To early to say. A group of researchers published a study on oct 16 in the journal nature medicine showing a connection between high levels of sgk1 and infertility, and low levels and miscarriage. Apart from this observation, their conclusions were based on work with mice and cells, not with people. It may be a promising new avenue for infertility research, but it is probably too early for practical applications.
Too early to tell! The study you are talking about is brand-new and has not been repeated independently. Its sample size was small. More importantly, it is unknown if sgk1 levels in endometrium are affected by something else. The study never said sgk1 itself was mutated or defective in women with infertility or repeated miscarriage. Change in sgk1 levels may be a byproduct of some other cause. Need more research!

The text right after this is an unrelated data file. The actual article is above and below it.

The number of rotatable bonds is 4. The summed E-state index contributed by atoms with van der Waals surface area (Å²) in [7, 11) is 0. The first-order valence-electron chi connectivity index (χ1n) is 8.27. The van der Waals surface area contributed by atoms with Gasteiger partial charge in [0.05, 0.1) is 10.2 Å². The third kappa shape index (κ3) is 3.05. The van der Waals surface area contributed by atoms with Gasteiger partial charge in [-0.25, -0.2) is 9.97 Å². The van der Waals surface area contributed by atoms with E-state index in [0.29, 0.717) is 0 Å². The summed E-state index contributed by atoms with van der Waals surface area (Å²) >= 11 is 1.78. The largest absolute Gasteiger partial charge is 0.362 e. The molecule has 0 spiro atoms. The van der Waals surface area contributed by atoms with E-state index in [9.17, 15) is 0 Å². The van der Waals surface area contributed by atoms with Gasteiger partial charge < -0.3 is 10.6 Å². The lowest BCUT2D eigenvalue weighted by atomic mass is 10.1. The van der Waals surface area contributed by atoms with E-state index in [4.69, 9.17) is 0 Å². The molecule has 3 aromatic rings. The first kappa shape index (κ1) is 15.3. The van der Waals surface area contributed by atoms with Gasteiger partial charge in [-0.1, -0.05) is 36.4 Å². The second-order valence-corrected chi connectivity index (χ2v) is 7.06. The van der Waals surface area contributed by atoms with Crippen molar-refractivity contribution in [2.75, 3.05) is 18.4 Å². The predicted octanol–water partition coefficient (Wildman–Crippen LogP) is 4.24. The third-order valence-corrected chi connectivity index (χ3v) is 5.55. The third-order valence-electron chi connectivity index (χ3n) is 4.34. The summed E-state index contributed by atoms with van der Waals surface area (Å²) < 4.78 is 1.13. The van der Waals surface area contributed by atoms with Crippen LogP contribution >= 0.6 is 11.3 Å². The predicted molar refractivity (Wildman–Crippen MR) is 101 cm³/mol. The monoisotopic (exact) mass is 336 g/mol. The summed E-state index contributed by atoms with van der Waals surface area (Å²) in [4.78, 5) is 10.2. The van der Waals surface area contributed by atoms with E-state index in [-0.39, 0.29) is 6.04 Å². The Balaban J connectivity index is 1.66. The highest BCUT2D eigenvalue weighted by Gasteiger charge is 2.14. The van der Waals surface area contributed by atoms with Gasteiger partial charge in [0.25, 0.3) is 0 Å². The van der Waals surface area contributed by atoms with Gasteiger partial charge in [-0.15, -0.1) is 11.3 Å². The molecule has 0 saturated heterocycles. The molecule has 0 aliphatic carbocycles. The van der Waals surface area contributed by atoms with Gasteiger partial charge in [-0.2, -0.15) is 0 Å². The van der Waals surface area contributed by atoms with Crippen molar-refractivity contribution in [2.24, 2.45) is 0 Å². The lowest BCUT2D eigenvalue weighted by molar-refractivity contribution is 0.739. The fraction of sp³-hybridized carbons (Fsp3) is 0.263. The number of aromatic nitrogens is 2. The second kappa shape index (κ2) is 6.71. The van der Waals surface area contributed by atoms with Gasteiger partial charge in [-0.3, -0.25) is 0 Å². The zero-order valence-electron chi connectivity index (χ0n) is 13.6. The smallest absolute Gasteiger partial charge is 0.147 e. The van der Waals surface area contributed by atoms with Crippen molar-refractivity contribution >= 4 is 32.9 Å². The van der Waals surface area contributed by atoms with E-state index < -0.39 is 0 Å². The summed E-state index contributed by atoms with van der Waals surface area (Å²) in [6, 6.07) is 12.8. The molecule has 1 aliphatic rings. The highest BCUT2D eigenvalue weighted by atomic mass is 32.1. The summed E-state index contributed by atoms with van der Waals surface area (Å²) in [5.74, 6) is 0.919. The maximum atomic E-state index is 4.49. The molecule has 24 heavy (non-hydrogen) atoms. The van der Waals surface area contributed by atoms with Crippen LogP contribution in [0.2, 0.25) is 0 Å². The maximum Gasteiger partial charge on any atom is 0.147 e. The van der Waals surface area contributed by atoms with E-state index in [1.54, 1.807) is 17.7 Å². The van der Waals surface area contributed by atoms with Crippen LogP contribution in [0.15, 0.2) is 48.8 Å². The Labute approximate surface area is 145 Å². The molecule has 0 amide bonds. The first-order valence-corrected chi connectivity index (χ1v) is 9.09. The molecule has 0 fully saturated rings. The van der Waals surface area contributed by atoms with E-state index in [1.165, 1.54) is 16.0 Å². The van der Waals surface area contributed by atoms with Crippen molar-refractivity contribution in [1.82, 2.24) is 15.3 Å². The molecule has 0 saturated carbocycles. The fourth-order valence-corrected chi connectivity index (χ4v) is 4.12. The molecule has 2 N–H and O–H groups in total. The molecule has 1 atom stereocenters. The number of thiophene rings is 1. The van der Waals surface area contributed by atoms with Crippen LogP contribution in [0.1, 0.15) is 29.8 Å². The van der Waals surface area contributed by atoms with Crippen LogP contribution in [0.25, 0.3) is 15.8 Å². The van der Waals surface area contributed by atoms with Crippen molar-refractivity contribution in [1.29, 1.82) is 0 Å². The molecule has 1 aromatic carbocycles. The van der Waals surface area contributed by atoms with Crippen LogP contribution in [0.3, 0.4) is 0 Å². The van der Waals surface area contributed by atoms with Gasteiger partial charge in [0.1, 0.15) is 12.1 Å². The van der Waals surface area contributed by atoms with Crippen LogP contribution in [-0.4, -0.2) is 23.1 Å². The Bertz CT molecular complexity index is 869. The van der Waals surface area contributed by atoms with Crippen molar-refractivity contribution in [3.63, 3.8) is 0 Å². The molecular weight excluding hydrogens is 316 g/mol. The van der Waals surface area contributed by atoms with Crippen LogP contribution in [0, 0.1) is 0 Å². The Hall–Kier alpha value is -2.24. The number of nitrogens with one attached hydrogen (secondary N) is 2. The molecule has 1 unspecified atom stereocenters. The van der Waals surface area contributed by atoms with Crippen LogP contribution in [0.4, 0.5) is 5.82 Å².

Link is unclear. One recent scientific paper showed mutations in a protein called sgk1 occurred more often in mice with infertility and pregnancy complications. However, since the study was done in mice, there is no strong evidence that a malfunctioning sgk1 gene or protein in humans would cause infertility. More importantly, a single research study in medicine can start ideas but rarely, if ever, gives an answer.